Brewery vs. Brew Pub: You May Have Changed and Not Know It
As you probably know, new legislation allows craft brewers to serve beer for consumption on-premises in quantities larger than just the typical 2-ounce tasting glass.
“It comes in pints!?”
The only caveat is that food has to be offered along with the beers. I’m pretty excited about this new law and I’ve been reviewing it as it pertains to insurance. Here’s an important piece and I highlighted a few things:
Section 1. Section 51 of the alcoholic beverage control law is amended by adding a new subdivision 3-a to read as follows:
3 3-A. A LICENSED BREWER MAY AT THE LICENSED PREMISES CONDUCT TASTINGS OF, AND SELL AT RETAIL FOR CONSUMPTION ON OR OFF THE LICENSED PREMISES, ANY BEER MANUFACTURED BY THE LICENSEE OR ANY NEW YORK STATE LABELED BEER. PROVIDED, HOWEVER, THAT FOR TASTINGS AND SALES FOR ON-PREMISES CONSUMPTION, THE LICENSEE SHALL REGULARLY KEEP FOOD AVAILABLE FOR SALE OR SERVICE TO ITS RETAIL CUSTOMERS FOR CONSUMPTION ON THE PREMISES. A LICENSEE PROVIDING THE FOLLOWING SHALL BE DEEMED IN COMPLIANCE WITH THIS PROVISION: (I) SANDWICHES, SOUPS OR OTHER SUCH FOODS, WHETHER FRESH, PROCESSED, PRE-COOKED OR FROZEN; AND/OR (II) FOOD ITEMS INTENDED TO COMPLEMENT THE TASTING OF ALCOHOLIC BEVERAGES, WHICH SHALL MEAN A DIVERSIFIED SELECTION OF FOOD THAT IS ORDINARILY CONSUMED WITHOUT THE USE OF TABLEWARE AND CAN BE CONVENIENTLY CONSUMED WHILE STANDING OR WALKING, INCLUDING BUT NOT LIMITED TO: CHEESES, FRUITS, VEGETABLES, CHOCOLATES, BREADS, MUSTARDS AND CRACKERS. ALL OF THE PROVISIONS OF THIS CHAPTER RELATIVE TO LICENSES TO SELL BEER AT RETAIL FOR CONSUMPTION ON AND OFF THE PREMISES SHALL APPLY SO FAR AS APPLICABLE TO SUCH LICENSEE.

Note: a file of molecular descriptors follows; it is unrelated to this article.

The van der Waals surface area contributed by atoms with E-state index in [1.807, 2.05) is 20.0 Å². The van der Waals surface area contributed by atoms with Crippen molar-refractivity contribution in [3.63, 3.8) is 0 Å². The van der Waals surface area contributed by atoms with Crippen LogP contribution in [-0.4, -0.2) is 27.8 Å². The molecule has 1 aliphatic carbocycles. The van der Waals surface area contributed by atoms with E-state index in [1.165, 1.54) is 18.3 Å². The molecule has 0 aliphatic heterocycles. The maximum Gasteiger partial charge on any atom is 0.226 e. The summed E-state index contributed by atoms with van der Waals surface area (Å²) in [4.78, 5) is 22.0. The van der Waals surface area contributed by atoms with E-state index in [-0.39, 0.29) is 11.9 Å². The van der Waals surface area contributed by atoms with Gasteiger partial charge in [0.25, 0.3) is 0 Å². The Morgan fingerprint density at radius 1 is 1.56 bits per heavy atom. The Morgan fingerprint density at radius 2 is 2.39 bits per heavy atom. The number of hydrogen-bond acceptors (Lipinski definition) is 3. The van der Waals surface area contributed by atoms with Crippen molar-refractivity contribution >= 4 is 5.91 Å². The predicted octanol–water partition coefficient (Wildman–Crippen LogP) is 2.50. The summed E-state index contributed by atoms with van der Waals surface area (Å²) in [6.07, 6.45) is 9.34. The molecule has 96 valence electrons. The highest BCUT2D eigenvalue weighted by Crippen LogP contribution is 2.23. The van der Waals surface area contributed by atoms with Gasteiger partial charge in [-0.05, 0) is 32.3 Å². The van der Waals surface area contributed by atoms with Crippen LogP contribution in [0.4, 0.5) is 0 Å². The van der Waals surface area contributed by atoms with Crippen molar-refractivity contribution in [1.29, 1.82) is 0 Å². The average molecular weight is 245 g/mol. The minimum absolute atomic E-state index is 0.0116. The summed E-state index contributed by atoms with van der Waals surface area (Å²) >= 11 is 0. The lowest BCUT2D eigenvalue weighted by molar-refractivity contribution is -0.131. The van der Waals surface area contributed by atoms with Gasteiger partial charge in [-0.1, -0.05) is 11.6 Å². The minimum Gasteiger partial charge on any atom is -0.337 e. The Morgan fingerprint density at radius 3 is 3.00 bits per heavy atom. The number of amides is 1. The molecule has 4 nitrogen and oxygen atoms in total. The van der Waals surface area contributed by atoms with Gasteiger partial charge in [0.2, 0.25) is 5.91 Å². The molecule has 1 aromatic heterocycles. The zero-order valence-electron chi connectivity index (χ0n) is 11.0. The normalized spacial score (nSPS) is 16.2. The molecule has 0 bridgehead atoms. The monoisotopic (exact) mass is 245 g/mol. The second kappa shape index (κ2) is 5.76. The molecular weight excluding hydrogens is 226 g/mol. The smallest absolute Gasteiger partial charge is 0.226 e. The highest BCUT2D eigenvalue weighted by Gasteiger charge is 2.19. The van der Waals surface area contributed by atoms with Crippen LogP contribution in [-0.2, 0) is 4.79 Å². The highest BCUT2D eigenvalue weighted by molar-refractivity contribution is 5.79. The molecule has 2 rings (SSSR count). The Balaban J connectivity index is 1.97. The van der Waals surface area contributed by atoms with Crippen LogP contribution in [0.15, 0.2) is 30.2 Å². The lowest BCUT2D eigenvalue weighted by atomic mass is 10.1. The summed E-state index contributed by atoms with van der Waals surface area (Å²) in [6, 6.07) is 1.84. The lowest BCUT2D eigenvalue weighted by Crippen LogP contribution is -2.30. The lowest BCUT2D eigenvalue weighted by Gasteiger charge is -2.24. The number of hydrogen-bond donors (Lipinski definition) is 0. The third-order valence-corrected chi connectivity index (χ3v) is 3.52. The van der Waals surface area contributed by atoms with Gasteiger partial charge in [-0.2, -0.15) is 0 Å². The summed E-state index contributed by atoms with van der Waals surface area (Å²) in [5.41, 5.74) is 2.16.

In other words, you have to sell (or give away) food with the beers consumed on or off premises. Based on the wording of it (“including but not limited to cheeses, fruits, vegetables, chocolates, breads, mustards and crackers”) you could probably put out a bowl of pretzels and call it a day; but, having met a number of brewers and knowing how creative they are, I suspect they have something way more awesome than pretzels in mind! However, if you want to keep costs down, companies like Snyder’s may have free pretzels to put out for your customers – it’s definitely worth a phone call to find out.
I’ve spoken to a number of my underwriters and I’ve gotten back similar responses from most: if the nature of the business is changed from just brewery to food and brewery, the classification of the business may be changed from brewery to brew pub. While the nature of the business will not drastically change, there are some potential coverage differences between these two classifications and it is important to be sure that coverage matches exposures. Brewers, if you are adding a food element to your business, be sure to inform your insurance advisor so that you are protected in the event of a loss.
The full text of the law can be found here: http://assembly.state.ny.us/leg/?default_fld=&bn=S07813&term=2013&Summary=Y&Memo=Y&Text=Y
Happy brewing to all of you and, as always, Cheers!